MACON, Ga. (AP) — Every time a volunteer clanked a cat trap trying to get it into the right position, Honey’s white-and-tan, fur-covered ears twitched.
Honey got that name not from her owners but from a couple who’d been feeding her and who, Wednesday night, arranged for the traps they hoped she’d stroll into so she could be fixed.
Such feral cats — some lost or dumped from homes and some the offspring of those cats — can be surprisingly numerous. Cheryl Coffman, a volunteer who hoped Wednesday to have caught and fixed her 200th feral cat in less than two years, said that for every cat noticed on a sidewalk, there might be 10 more hiding in the bushes.
Coffman was aided by another volunteer, Lisa Walcott-Moreley, who has been looking after her own feral cat colony at a gas station near downtown Macon. Walcott-Moreley has seen many cats come in during the four-and-a half years she’s been feeding them — and she’s never truly sure when they’re gone.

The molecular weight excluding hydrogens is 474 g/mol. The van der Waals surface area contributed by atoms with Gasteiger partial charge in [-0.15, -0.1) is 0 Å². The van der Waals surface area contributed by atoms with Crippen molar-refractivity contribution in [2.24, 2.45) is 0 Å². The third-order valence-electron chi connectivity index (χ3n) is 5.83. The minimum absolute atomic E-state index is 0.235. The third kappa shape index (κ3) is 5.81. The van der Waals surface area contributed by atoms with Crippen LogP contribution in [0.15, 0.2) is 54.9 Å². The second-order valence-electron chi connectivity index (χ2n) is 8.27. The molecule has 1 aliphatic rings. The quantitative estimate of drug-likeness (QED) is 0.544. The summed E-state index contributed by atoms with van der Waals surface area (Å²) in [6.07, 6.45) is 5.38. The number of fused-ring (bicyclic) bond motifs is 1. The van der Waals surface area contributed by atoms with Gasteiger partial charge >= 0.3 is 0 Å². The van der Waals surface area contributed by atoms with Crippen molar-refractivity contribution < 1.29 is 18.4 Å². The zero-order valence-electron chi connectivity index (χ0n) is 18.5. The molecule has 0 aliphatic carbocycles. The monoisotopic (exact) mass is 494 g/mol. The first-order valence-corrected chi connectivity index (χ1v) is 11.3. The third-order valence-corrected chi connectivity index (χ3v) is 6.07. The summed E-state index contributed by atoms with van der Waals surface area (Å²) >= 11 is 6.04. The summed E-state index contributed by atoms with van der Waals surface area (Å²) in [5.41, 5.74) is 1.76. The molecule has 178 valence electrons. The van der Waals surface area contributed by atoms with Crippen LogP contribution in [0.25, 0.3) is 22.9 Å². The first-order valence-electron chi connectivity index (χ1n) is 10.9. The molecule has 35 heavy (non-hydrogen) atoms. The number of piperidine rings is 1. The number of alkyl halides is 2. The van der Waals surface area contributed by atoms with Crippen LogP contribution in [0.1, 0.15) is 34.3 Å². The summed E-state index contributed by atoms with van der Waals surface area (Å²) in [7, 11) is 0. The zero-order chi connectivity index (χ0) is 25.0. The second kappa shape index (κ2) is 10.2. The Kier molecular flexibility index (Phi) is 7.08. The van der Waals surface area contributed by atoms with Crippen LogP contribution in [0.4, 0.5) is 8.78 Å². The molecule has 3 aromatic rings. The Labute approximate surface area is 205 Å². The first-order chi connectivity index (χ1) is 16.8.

"I haven’t seen Pretty Baby in two years," she said as she ticked off names. "I did see Junior at another colony. Big Orange is still alive."
The lives of feral cats aren’t easy, said Coffman, who founded Feral Feline Fixers less than two years ago. Feral Feline Fixers is a program of The Rescue Ranch of McRae and works entirely off donations and volunteer labor.
If the cats aren’t spayed and neutered, Coffman said, the colonies can grow as big as 100 cats, where they’ll have an even worse life. Her efforts — formally known as trap-neuter-return, or TNR — are designed to keep colonies intact without leaving a void that trapping and killing the cats would create. Statistics suggest the average feral cat lives about four years — and that’s four rough, rough years, Coffman said.
"I just didn’t want to see the suffering. You can prevent so much suffering just by (fixing) one," she said.
The actual work of fixing a cat isn’t easy. On a recent night, Coffman and Walcott-Moreley spent two hours setting, baiting, re-baiting and re-re-baiting eight traps. The two women and the eight traps all come packed into Coffman’s Honda Fit, which is equipped with a "I Love My Cat" vanity front license plate.